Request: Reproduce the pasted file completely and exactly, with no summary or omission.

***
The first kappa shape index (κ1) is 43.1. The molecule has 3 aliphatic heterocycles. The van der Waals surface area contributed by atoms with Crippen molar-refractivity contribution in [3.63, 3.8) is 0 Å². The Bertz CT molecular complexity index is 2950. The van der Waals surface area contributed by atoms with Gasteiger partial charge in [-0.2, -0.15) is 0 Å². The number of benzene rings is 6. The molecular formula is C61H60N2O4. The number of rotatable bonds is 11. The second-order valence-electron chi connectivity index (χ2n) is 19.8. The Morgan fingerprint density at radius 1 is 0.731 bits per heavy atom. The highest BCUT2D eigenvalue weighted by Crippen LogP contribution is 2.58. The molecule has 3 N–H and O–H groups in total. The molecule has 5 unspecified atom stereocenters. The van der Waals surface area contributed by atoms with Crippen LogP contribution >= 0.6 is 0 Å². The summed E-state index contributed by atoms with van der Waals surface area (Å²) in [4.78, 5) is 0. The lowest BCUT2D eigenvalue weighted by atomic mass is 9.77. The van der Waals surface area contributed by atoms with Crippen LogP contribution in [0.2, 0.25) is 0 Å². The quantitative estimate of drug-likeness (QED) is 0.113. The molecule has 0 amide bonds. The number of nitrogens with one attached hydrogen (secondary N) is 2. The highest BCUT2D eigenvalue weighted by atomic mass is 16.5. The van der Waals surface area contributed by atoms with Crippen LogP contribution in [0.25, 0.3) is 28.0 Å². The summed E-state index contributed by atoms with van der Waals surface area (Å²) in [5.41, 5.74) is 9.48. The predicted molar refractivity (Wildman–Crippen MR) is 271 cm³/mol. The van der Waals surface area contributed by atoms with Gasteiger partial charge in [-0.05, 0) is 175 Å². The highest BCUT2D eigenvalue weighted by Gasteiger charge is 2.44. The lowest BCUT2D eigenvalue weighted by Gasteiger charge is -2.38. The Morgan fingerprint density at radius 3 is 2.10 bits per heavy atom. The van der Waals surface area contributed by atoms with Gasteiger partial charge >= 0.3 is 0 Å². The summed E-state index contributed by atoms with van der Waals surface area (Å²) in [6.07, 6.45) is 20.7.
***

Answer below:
The first kappa shape index (κ1) is 43.1. The molecule has 3 aliphatic heterocycles. The van der Waals surface area contributed by atoms with Crippen molar-refractivity contribution in [3.63, 3.8) is 0 Å². The Bertz CT molecular complexity index is 2950. The van der Waals surface area contributed by atoms with Gasteiger partial charge in [-0.2, -0.15) is 0 Å². The number of benzene rings is 6. The molecular formula is C61H60N2O4. The number of rotatable bonds is 11. The second-order valence-electron chi connectivity index (χ2n) is 19.8. The Morgan fingerprint density at radius 1 is 0.731 bits per heavy atom. The highest BCUT2D eigenvalue weighted by Crippen LogP contribution is 2.58. The molecule has 3 N–H and O–H groups in total. The molecule has 5 unspecified atom stereocenters. The van der Waals surface area contributed by atoms with Crippen LogP contribution >= 0.6 is 0 Å². The summed E-state index contributed by atoms with van der Waals surface area (Å²) in [4.78, 5) is 0. The lowest BCUT2D eigenvalue weighted by atomic mass is 9.77. The van der Waals surface area contributed by atoms with Crippen LogP contribution in [0.2, 0.25) is 0 Å². The quantitative estimate of drug-likeness (QED) is 0.113. The molecule has 0 amide bonds. The number of nitrogens with one attached hydrogen (secondary N) is 2. The highest BCUT2D eigenvalue weighted by atomic mass is 16.5. The van der Waals surface area contributed by atoms with Crippen LogP contribution in [0.25, 0.3) is 28.0 Å². The summed E-state index contributed by atoms with van der Waals surface area (Å²) in [5.41, 5.74) is 9.48. The predicted molar refractivity (Wildman–Crippen MR) is 271 cm³/mol. The van der Waals surface area contributed by atoms with Gasteiger partial charge in [-0.05, 0) is 175 Å². The highest BCUT2D eigenvalue weighted by Gasteiger charge is 2.44. The lowest BCUT2D eigenvalue weighted by Gasteiger charge is -2.38. The Morgan fingerprint density at radius 3 is 2.10 bits per heavy atom. The van der Waals surface area contributed by atoms with Gasteiger partial charge >= 0.3 is 0 Å². The summed E-state index contributed by atoms with van der Waals surface area (Å²) in [6.07, 6.45) is 20.7.